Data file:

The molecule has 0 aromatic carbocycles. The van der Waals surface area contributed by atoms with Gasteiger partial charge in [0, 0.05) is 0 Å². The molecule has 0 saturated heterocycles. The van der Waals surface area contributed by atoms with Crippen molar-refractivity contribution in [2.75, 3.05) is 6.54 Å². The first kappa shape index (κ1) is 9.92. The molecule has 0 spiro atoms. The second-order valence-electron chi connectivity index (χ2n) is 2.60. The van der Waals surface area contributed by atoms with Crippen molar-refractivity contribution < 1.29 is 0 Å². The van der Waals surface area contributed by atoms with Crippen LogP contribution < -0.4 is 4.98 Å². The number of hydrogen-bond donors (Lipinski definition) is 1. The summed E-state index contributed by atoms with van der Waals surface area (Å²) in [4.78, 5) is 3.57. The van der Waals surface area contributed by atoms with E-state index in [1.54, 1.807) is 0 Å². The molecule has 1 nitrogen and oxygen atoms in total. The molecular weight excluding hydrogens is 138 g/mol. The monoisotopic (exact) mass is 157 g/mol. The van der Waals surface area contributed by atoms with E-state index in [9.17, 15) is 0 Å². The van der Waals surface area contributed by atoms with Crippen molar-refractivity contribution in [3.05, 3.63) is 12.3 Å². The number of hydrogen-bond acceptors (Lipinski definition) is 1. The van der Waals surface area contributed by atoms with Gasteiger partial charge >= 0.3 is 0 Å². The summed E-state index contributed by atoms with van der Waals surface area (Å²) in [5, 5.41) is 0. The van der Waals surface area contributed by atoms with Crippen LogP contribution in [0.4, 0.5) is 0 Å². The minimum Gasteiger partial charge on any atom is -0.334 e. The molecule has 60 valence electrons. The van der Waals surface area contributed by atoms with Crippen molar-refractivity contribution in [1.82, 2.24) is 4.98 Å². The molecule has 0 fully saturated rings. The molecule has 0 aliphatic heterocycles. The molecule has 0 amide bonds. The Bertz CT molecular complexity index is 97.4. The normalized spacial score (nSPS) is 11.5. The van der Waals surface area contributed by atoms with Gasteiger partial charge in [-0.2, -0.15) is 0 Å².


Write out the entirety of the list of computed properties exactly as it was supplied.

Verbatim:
The molecule has 0 aromatic carbocycles. The van der Waals surface area contributed by atoms with Gasteiger partial charge in [0, 0.05) is 0 Å². The molecule has 0 saturated heterocycles. The van der Waals surface area contributed by atoms with Crippen molar-refractivity contribution in [2.75, 3.05) is 6.54 Å². The first kappa shape index (κ1) is 9.92. The molecule has 0 spiro atoms. The second-order valence-electron chi connectivity index (χ2n) is 2.60. The van der Waals surface area contributed by atoms with Crippen molar-refractivity contribution < 1.29 is 0 Å². The van der Waals surface area contributed by atoms with Crippen LogP contribution < -0.4 is 4.98 Å². The number of hydrogen-bond donors (Lipinski definition) is 1. The summed E-state index contributed by atoms with van der Waals surface area (Å²) in [4.78, 5) is 3.57. The van der Waals surface area contributed by atoms with E-state index in [1.54, 1.807) is 0 Å². The molecule has 1 nitrogen and oxygen atoms in total. The molecular weight excluding hydrogens is 138 g/mol. The monoisotopic (exact) mass is 157 g/mol. The van der Waals surface area contributed by atoms with E-state index in [9.17, 15) is 0 Å². The van der Waals surface area contributed by atoms with Crippen molar-refractivity contribution in [3.05, 3.63) is 12.3 Å². The number of hydrogen-bond acceptors (Lipinski definition) is 1. The van der Waals surface area contributed by atoms with Gasteiger partial charge >= 0.3 is 0 Å². The summed E-state index contributed by atoms with van der Waals surface area (Å²) in [5, 5.41) is 0. The van der Waals surface area contributed by atoms with Crippen LogP contribution in [0.4, 0.5) is 0 Å². The minimum Gasteiger partial charge on any atom is -0.334 e. The molecule has 60 valence electrons. The van der Waals surface area contributed by atoms with Crippen molar-refractivity contribution in [1.82, 2.24) is 4.98 Å². The molecule has 0 fully saturated rings. The molecule has 0 aliphatic heterocycles. The molecule has 0 amide bonds. The Bertz CT molecular complexity index is 97.4. The normalized spacial score (nSPS) is 11.5. The van der Waals surface area contributed by atoms with Gasteiger partial charge in [-0.2, -0.15) is 0 Å².